Preview: The History of Bricks

Krazy Kat, Ignatz Mouse, and Offisa Pup, by George Herriman

George Herriman and his beloved characters.

My favorite comic strip characters are Krazy Kat and Ignatz Mouse, by George Herriman. Cat and mouse became fixtures in the everyday lives of Americans, as their antics played out in Hearst newspapers all over the country for four decades. Behind me, hangs one of the strips in a frame on the wall in our living room. It is a page from a 1916 issue of the Boston American and this strip is one of our utmost favorites. As well, several books of his strips are sitting on our bookshelves. Set in Monument Valley, Arizona, Herriman’s scenes have famous geographic features like The Mittens inked into the background and his pages are filled with icons of Southwest Indian art. Herriman, a Creole from New Orleans, lived in Los Angeles, but he loved this area in Arizona and often visited there. One of the main undercurrents in the strip is the relationship between Krazy and Ignatz. Krazy is dreamy, sweet-tempered, imaginative, and romantic. Many assume that Krazy Kat is female,

Antique bricks with manufacturers stamps.

but Krazy is actually androgynous. Ignatz, by virtue of his name, is male, and his character is that of a cunning little imp, scrappy, with a short fuse. Much of the plot revolves around Krazy’s love for Ignatz and the mouse plotting to hit Krazy with a brick. Offisa Pup is usually in the background, ready to haul Ignatz to an adobe-styled jail. When mouse does bean cat with said brick, the cat’s reaction is one of love, that bricks are “stuffed with moom-bins.” It’s best to not analyze the relationship too deeply, but to just enjoy the flow and banter, save noting that they play opposite roles, the cat is the prey of the mouse. If I’ve sparked your interest, here is an archives of Herriman’s work. The brick Ignatz hurls does reign paramount; however, and that leads me to my current blog topic, which I am still researching, “The History of the Brick.” I started wondering when the first brick was made and this led me to  Mesopotamians and the mud brick, still a primary building material in the Middle East, one that has been used for 10,000 years. The mud brick evolved to the modern version, which is, of course, fired. One of the things we’ll look at is stamps used by manufacturers. Ignatz used generic bricks, but stamped bricks tell an intriguing story of their own. (Ignatz, in defense of his actions, says, “It was not a brick, it was a DRAWING of a brick!”)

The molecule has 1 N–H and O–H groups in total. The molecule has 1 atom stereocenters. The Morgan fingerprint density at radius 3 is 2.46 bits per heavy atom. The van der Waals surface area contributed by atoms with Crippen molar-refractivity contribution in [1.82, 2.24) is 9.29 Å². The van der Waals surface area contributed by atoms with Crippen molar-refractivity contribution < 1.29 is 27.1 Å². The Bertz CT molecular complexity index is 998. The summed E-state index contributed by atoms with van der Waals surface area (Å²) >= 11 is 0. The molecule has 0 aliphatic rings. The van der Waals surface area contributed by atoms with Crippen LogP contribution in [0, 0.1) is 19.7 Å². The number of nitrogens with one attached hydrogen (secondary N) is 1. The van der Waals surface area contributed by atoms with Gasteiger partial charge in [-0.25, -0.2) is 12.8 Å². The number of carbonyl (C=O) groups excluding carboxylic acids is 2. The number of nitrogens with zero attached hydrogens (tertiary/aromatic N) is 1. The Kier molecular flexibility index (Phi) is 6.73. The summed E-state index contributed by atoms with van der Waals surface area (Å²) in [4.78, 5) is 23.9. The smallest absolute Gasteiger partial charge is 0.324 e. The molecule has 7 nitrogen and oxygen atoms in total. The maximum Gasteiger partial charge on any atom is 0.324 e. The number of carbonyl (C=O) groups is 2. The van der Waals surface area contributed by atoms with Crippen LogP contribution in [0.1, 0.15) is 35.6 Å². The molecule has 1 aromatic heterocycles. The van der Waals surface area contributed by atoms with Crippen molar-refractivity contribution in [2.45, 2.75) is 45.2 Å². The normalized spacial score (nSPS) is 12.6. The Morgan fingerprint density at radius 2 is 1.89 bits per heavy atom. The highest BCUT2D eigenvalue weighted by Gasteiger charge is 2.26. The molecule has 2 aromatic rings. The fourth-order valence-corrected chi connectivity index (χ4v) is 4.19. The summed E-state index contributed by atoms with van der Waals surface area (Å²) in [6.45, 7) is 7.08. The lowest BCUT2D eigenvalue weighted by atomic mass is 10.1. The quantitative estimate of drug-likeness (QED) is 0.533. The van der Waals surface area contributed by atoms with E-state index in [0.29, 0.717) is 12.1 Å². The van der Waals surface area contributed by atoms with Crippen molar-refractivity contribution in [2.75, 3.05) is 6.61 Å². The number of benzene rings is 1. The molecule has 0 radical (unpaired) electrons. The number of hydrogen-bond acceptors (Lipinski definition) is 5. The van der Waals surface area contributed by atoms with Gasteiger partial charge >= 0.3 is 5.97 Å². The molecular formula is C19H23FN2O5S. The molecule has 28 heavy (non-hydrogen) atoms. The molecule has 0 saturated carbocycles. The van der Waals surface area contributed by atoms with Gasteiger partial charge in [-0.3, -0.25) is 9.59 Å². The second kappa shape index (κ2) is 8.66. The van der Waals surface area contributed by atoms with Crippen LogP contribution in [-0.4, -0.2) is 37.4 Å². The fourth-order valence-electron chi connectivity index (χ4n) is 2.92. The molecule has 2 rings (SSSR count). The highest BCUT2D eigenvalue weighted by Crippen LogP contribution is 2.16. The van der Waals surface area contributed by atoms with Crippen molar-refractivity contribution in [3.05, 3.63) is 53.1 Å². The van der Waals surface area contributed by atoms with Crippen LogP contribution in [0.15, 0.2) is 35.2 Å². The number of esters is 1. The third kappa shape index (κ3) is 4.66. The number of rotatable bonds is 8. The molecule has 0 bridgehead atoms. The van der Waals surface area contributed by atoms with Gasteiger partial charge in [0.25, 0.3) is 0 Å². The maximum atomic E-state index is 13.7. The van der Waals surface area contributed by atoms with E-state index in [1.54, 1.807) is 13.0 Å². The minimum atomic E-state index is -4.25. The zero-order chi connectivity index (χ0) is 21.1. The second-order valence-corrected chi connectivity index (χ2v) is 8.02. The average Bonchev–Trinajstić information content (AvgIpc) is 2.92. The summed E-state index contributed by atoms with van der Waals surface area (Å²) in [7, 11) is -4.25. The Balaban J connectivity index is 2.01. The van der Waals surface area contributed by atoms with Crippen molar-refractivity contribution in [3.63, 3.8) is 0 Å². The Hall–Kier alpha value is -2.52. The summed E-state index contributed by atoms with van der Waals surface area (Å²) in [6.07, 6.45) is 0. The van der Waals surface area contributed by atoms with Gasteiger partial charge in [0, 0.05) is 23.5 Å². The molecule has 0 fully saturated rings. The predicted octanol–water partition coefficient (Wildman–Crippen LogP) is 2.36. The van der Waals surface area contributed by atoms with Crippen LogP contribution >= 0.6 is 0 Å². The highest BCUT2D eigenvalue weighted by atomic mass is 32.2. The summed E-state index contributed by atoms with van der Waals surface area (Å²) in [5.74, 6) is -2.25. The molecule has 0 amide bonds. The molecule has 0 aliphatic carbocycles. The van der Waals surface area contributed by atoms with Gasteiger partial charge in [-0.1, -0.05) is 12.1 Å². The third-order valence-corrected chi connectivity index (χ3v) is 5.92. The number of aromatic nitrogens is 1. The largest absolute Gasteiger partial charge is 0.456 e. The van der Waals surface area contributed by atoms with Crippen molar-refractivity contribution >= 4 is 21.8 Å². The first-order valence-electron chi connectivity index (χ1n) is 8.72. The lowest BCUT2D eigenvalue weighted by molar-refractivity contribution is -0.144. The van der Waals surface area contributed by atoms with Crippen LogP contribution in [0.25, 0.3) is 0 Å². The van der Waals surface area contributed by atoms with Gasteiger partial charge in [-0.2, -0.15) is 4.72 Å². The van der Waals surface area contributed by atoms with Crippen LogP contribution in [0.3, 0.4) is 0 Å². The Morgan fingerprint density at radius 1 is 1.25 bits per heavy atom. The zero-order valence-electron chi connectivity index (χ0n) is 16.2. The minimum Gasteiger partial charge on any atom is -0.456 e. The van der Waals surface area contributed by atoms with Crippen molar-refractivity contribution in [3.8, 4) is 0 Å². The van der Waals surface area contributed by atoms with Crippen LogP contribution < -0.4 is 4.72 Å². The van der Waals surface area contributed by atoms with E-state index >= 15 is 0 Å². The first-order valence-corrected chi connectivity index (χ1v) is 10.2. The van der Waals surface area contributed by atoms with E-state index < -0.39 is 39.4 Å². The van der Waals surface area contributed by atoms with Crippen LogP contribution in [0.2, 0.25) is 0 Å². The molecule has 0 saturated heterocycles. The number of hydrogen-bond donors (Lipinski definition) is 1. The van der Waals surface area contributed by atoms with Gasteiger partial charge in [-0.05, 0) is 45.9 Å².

Herrimans tribute to Monument Valley, circa 1925.

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About Jan

I have a background in ceramics, graphic design and journalism.
This entry was posted in Articles and Interviews, Featured Artists, Fun and tagged , , , , , , , , , . Bookmark the permalink.

2 Responses to Preview: The History of Bricks

  1. Pauline Doyle says:

    Oh Jan, this is so charming! Thank you so much for your blog. It is really wonderful. You help us all to grow. What a gift. Let’s do coffee soon! and not just a drawing of a coffee!

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